Understanding EMV And The Liability Shift

Understanding EMV And The Liability Shift

It is widely agreed that credit cards are one of the most divisive financial tools and products. While some people may have mixed feelings about it, it is actually nothing but a tool. Whether its effects are harmful or helpful will depend on the knowledge and skills of the card owner. Small businesses that have merchant accounts can accept and process credit card payments for their customers. It has been proven that businesses that accept such payments have managed to increase their average order sizes by up to 40%! As a merchant, you will also need to be kept abreast with the latest happenings in this area and two of them include EMV technology and the liability shift. Read on to find out more!

An introduction to EMV technology

There has been an increasing need to protect your own business with fraud management tools as there are fraudulent practices being recorded in the United States. A credit card is identified as a plastic square and has a built-in magnetic stripe that contains a cardholder’s information. However, the magnetic stripe is not secure enough and the information will be revealed if the card is swiped against a magnetic stripe reader and the details displayed on a notepad. This information can then be cloned, copied and used to duplicate a card. EMV cards, on the other hand, are very different as they feature a special chip in addition to the traditional magnetic stripe. The data within the chip cannot be cracked that easily and it will generate a code using your credit card information during a transaction. Hence, this code will be transmitted through the network instead of your sensitive credit card information.

A merchant that wants to process an EMV-enabled card must own a certified credit card terminal that reads credit card chips. Additionally, they must have a payment gateway subscription that transmits transactions. While these terminals can be integrated with their POS systems, it is not always necessary. If a merchant does not have such terminals to process EMVs, they can still do it with a magnetic stripe reader, but will be more open to liability which will be discussed in the next point.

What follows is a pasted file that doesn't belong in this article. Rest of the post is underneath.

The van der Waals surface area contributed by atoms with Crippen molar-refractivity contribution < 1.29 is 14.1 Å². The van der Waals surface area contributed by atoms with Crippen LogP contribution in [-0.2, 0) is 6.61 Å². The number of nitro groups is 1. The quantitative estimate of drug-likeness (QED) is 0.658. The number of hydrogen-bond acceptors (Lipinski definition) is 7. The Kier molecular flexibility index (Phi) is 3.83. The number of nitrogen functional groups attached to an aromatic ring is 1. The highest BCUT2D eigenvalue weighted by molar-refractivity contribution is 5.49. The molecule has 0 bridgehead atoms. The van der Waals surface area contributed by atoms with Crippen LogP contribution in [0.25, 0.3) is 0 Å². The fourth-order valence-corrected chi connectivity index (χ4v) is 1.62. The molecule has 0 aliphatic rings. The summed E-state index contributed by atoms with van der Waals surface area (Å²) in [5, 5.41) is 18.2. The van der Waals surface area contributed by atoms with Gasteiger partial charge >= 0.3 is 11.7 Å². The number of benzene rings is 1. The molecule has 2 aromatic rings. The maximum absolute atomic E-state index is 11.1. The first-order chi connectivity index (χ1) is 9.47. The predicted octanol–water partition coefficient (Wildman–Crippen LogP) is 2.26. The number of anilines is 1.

What you need to know about the liability shift

In the past, the liability of credit card frauds falls onto the shoulders of the card issuer. When a cloned credit card is used and the original owner disputes the charge, the card issuer is obliged to absorb the chargeback. With the introduction of EMV technology, it brings about a liability shift and the card issuer no longer needs to bear the chargeback. When a card fraud occurs, the side with lesser technology will have to take responsibility. Below are three likely scenarios that can happen when a fraud is reported:

  • The merchant is held liable when they are unable to read the chip and use the magnetic stripe instead
  • The liability is with the customer when he or she chooses to swipe their card even though the store has the right tools to read the chip
  • A customer may pay with a credit card that does not come with a EMV chip, and the bank that issued it is held liable

In conclusion, it is pertinent that your business is able to support EMV technology and you should ensure that both of your payment terminals and gateway are certified to handle such transactions as well.